Student surveys give students the opportunity to evaluate their college directly. They may be a useful tool for colleges to receive valuable feedback and make needed improvements. However, the problem with using student surveys to determine national college rankings is that students often do not evaluate effectively. Rankings should be based on other criteria.
Student surveys are not accurate because students are usually relatively inexperienced in evaluation and may not be sufficiently subjective. For example, a student may give a college an overly-high evaluation because it is a prestigious college. In this case, the student does not evaluate subjectively but simply wishes to preserve the college’s prestige. Equally possible is that a student could give a college an overly-negative evaluation because of one negative experience such as a difficult course or high tuition fees.
Also, a student’s evaluation may be clouded by very personal experiences. It often happens that as long as a student receives a good grade in a course, the student gives the professor a good evaluation. Likewise, if a student receives a bad grade in a course, the student often gives the professor a bad evaluation. This is unfair because the good grade does not necessarily indicate that the professor taught the course well and the bad grade does not always imply that the professor taught the course poorly. Unfortunately, many students do not accept sufficient responsibility for their studies and may be to quick to blame or praise their professors.
In the same way that students often do not evaluate their professors subjectively nor accurately, they may do the same with their college. Their evaluation may be influenced by factors which professional evaluators would not consider very relevant. These factors could include the quality of cafeteria food, the dating scene, the number of clubs, the number of sports championships and campus activities. Professor evaluators would focus on areas such as the number of departments and courses offered, academic excellence of the professors, number of visiting scholars, number of students per classroom, quality of research produced, amount of university funding and library resources. Thus, the evaluation criteria of a student and a professional evaluator could be very different.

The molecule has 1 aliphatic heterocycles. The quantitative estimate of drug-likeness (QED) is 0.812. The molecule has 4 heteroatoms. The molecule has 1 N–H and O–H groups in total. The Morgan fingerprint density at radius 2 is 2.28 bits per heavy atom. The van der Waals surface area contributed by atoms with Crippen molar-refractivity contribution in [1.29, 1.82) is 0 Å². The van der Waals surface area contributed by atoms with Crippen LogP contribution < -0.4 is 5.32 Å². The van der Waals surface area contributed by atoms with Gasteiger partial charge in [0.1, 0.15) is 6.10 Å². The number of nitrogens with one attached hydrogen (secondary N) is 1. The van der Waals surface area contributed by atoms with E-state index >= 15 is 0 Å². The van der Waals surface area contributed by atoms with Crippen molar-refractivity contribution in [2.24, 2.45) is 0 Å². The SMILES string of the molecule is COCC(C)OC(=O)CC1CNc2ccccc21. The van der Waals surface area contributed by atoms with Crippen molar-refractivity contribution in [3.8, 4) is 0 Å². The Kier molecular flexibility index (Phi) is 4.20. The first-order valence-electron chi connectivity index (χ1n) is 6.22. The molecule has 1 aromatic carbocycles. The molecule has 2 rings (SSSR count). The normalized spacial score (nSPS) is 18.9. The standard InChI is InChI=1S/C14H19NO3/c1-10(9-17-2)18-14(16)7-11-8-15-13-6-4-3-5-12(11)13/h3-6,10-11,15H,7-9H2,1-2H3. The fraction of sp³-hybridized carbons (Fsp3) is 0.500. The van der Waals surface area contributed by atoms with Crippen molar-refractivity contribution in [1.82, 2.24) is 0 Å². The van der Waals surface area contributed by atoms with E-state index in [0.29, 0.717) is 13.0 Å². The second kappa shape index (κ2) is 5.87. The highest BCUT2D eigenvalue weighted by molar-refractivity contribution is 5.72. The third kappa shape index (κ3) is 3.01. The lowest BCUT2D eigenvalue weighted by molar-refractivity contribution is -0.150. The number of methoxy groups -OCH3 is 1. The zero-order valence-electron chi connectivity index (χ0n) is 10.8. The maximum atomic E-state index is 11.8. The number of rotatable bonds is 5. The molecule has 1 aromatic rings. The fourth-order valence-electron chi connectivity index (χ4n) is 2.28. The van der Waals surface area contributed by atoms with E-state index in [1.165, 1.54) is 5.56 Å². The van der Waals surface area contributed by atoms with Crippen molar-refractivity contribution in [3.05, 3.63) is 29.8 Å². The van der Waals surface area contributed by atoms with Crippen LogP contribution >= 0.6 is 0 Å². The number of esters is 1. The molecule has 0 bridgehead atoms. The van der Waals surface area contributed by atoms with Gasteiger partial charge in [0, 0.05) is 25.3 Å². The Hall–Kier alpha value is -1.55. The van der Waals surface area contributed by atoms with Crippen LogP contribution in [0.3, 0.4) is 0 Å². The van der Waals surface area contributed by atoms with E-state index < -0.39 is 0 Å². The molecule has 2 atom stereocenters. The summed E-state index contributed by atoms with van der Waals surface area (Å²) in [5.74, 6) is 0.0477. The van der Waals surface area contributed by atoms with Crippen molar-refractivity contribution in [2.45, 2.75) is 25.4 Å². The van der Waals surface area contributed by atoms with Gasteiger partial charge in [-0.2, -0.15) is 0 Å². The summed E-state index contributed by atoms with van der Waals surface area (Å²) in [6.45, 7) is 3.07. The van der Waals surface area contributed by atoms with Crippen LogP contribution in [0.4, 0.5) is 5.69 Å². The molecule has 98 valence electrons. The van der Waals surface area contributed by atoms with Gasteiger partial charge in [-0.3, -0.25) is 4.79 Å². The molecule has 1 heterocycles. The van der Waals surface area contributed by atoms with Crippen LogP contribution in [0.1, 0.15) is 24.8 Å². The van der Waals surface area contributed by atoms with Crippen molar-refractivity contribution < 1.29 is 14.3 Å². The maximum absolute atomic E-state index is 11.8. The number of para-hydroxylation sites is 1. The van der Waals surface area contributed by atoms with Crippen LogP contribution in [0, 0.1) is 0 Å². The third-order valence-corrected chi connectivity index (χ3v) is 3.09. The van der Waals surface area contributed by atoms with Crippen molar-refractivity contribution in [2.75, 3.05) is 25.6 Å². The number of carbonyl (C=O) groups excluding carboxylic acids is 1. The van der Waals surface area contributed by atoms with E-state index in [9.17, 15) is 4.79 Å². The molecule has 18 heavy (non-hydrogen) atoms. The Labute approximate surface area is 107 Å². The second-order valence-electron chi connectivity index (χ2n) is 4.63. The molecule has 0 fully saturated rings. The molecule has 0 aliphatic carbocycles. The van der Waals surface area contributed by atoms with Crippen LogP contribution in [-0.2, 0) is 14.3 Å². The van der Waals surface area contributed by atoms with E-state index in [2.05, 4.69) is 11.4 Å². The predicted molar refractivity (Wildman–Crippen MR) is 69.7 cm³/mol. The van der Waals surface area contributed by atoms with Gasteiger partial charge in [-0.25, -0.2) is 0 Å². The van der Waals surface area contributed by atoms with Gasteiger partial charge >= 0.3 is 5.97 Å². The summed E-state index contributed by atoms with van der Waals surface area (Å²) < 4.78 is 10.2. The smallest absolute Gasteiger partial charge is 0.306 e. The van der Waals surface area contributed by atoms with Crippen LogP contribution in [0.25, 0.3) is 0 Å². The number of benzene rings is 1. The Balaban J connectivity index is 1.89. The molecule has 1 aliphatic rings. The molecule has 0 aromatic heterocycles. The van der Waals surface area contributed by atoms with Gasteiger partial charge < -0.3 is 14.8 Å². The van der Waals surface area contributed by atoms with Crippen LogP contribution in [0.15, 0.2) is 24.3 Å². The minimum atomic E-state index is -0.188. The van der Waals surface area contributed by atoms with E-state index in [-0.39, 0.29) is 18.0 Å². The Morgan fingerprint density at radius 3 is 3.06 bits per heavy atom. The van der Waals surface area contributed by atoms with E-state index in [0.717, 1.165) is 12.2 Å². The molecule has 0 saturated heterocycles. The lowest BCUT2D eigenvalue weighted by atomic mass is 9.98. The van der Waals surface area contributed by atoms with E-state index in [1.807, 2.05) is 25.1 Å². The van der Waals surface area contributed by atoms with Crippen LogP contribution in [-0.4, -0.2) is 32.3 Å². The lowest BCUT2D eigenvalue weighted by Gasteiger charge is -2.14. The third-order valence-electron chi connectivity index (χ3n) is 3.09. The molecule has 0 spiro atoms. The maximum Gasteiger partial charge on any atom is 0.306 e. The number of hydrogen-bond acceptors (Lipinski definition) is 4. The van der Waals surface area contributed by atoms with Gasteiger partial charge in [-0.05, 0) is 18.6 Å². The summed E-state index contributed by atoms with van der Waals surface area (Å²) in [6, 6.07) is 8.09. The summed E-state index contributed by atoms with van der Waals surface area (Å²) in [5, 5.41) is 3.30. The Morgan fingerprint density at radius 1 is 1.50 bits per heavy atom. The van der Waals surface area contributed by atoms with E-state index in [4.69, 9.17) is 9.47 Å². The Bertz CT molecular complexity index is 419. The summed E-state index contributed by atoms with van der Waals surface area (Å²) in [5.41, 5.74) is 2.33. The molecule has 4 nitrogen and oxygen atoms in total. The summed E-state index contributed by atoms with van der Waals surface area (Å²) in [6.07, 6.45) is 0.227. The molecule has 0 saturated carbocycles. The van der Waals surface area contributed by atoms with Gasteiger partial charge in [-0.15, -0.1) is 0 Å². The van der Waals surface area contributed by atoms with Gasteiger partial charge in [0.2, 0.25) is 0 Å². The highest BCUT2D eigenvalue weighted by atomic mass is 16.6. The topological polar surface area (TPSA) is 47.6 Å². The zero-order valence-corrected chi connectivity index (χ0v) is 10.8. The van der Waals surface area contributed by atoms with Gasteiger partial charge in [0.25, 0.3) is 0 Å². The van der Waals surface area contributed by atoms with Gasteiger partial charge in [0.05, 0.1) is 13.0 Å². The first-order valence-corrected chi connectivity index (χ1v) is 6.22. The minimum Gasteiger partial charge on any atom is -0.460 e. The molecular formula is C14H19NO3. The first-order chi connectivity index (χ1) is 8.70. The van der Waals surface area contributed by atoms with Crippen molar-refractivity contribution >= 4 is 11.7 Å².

Student surveys would be inadequate because they would not reflect the information necessary to rank a college properly. They would reflect students’ satisfaction with professors and courses, but would give no indication of the college’s financial resources, average entering grades of students, actual classroom sizes and number of new professors hired. These are very important factors for rankings colleges relative to one another. Without this critical information, student survey could not be reliable for rational college rankings.
Student surveys are useful for determining students’ level of satisfaction with their particular college, but should not be used to determine national college rankings. Many students have little experience with evaluation and are overly influenced by their own personal experiences. Student surveys do not assess factors which are very important for ranking colleges such as entering grades of students and budget sizes. For this reason, student surveys should never be used to determine the respective ranking of colleges. However, they could merit partial consideration for evaluating colleges because they would be a good indicator of student satisfaction.